Published 12:00 am Tuesday, October 23, 2007

Editor and Publisher

LAPLACE – Geri Broussard Baloney says her experience working as a lawyer and on the Pontchartrain Levee Board has prepared her to become the next state representative in District 57.

Nickie Monica responds by asking &#8220where is the hurricane levee we have needed here for so long and still don’t have.”

Monica says his 12 years of experience working in St. John Parish government has prepared him for the Louisiana representative position.

But Baloney says Monica has relied too much on his administrative assistant for answers to questions about key issues, and the rapid fire work on the legislative floor is nothing like parish government.

And so begins the second round of campaigning for the District 57 race, as Monica and Baloney finished one-two in the primary this past Saturday, and now aim directly at each other in the runoff which is set for November 17.

Monica, the current St. John parish president, won in the primary on Saturday by a large margin, garnering 29 percent of the total in a five person field, with 4,426 votes. Meanwhile, Baloney edged out several contenders in the race for second, to earn the runoff spot, as she finished with 18 percent on 2,710 votes. She was only 32 votes ahead of St. James Parish attorney Randal Gaines, who had just over 17 percent, while local businesswoman Natalie Tatje and School Board President Gerald Keller were also very close with 16 and 15 percent, respectively.

Baloney now must make up over a 1,700 vote difference in the runoff, something she seems confident about doing.

(See DISTRICT, page 2A)

&#8220You have to remember that 70 percent of the people did not vote for Nickie Monica, and he is the standing parish president, which shows you most of the people want somebody different,” she said. &#8220My job now is to reach out and touch as many people as I can. I think I am more qualified to adapt to the Louisiana Legislature than Nickie is, and my previous positions have qualified me for this job.”

Monica naturally didn’t see it the way Baloney was evaluating the vote totals.

&#8220I’m very humbled by the overwhelming support I received in St. John and St. James parish. The results show that people recognize the work I’ve done, and that will carry into the runoff,” he said.

Monica continues to point to a long list of accomplishments in St. John as parish president for the past eight years.

&#8220You can look around and see the things that I’ve been the leader to get done,” he said. &#8220There is the War Veterans Home, the National Guard Center, a new water system, a new sewer system. And that’s just the beginning of it. I believe you can look at that and know that I can get things done, and that’s something that will continue when I go to the state Legislature.”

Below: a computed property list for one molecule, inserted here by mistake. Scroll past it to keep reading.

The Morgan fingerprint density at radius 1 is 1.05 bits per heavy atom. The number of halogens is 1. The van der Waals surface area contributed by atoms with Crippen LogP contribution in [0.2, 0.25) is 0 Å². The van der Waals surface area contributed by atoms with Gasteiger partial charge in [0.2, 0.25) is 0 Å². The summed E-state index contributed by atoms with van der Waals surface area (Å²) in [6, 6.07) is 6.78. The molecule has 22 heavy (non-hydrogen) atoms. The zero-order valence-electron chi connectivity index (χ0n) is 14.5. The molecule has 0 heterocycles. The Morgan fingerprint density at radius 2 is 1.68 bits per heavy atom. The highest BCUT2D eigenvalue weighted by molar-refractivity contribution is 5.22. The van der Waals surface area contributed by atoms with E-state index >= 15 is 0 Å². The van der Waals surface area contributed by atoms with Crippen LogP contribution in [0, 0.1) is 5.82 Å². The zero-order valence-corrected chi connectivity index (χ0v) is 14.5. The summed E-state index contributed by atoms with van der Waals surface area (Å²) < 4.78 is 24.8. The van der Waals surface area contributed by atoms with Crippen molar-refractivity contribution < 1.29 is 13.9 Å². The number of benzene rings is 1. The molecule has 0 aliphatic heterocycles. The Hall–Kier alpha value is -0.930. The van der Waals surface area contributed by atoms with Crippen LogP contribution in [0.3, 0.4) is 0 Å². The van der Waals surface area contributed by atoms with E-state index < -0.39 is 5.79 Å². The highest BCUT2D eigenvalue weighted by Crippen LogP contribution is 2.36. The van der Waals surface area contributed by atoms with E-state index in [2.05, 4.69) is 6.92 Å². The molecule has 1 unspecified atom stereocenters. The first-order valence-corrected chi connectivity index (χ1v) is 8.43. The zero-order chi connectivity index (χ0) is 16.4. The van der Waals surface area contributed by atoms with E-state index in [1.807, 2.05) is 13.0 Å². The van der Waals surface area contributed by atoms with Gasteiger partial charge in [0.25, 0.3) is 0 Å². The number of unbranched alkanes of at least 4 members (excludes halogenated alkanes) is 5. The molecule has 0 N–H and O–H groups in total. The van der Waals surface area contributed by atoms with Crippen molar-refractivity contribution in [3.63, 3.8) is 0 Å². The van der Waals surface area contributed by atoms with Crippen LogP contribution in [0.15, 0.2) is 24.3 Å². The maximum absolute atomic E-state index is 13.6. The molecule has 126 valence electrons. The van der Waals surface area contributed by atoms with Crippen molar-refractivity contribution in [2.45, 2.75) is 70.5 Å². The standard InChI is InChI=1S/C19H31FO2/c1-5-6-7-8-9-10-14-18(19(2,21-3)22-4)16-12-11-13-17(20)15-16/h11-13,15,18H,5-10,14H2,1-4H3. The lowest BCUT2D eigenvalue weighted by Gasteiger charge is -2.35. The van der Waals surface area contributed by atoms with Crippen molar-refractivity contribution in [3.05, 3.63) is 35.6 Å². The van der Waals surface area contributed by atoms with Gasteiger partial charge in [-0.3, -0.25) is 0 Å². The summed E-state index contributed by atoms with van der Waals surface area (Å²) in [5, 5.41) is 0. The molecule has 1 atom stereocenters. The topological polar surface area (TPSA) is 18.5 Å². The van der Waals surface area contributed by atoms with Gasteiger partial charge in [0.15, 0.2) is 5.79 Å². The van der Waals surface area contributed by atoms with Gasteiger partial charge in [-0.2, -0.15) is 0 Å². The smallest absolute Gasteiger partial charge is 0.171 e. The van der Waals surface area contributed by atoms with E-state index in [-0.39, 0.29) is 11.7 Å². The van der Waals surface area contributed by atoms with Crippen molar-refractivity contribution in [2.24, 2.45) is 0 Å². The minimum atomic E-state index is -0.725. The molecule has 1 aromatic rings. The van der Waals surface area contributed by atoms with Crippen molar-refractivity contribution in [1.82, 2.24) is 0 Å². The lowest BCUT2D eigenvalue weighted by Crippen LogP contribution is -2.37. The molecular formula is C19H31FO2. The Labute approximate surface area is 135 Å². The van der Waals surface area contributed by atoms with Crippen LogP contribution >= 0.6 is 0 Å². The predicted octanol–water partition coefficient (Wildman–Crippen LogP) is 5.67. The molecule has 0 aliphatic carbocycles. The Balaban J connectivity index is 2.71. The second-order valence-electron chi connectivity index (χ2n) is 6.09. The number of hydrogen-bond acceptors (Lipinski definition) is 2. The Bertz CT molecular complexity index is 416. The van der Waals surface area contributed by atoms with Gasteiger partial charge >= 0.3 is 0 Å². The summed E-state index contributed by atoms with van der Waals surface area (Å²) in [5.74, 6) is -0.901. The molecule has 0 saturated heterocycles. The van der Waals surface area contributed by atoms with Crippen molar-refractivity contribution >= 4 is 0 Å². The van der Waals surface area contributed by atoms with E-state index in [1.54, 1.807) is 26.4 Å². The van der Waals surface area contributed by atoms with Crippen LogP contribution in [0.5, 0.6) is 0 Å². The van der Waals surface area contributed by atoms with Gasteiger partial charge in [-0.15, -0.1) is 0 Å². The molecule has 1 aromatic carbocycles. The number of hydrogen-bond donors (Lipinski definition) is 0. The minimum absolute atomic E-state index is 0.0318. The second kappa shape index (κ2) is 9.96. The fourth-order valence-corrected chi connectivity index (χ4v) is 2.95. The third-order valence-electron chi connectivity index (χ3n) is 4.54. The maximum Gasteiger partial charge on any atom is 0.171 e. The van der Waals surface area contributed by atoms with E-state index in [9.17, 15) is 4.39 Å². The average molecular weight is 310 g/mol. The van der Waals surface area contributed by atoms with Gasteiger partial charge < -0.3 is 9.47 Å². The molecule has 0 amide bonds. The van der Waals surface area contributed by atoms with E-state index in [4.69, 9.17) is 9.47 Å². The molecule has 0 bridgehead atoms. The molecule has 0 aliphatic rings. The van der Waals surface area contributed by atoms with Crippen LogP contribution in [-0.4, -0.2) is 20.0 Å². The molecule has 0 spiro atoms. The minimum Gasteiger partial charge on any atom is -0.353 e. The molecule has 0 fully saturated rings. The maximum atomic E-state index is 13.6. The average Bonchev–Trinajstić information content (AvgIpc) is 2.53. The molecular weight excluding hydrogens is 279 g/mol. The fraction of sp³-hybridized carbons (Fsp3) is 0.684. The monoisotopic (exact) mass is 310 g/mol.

Both candidates point to education as a key priority for them if they are elected state representative.

&#8220My priorities for this area?” Baloney responded. &#8220Education, education, education. I will work to get teacher pay up, but more than that, I have seen other areas where they offer financial incentives to teachers for achieving certain levels of certification. We need that here.”

Baloney, who said her mother was a teacher for 37 years and that inspired her to make education a priority, also wants to get public high schools to teach trades so students can get out of school and go right into good paying jobs.

&#8220I was a public defender and dealt with a lot of kids who had gotten in trouble and quit school. When I asked them why, they always said they had lost interest. But if we have them working towards a trade so they can make good pay when they get out of high school, you won’t see them standing on the corners getting into drug dealing and such,” she added.

Monica said he will work closely with state leaders to make sure proper funding comes to St. John to help bring about &#8220the best educational system we can have here.”

Monica also said he has specific plans to get new roads built here, and to improve the TOPS program to fund graduate work for students.

&#8220TOPS currently costs $131 million a year. For another $30 million a year, we can give tuition to kids in graduate school. And studies say that when local kids get through graduate school, they mostly stay in the home area to work,” he said.

Monica’s program for road work in the area is tied to rededicating a 16 cent gas tax to road work in the state.

&#8220Right now the state is $14 billion behind with a backlog for road work. It will take forever to get work done here, and we desperately need some new roads here to take the pressure off Airline,” he said. &#8220I’m the only one with a specific plan to get that money back to roads, which it was intended for in the beginning.”

Heading into the runoff Monica simply said, &#8220I’m the only one with 12 years experience in government. Experience is the bottom line for this position and I have it.”

&#8220This is a critical time for Louisiana,” Baloney said. &#8220I’ve worked with the Legislature a lot already, and along with being a small business owner, I know I’m the most prepared to do this job.”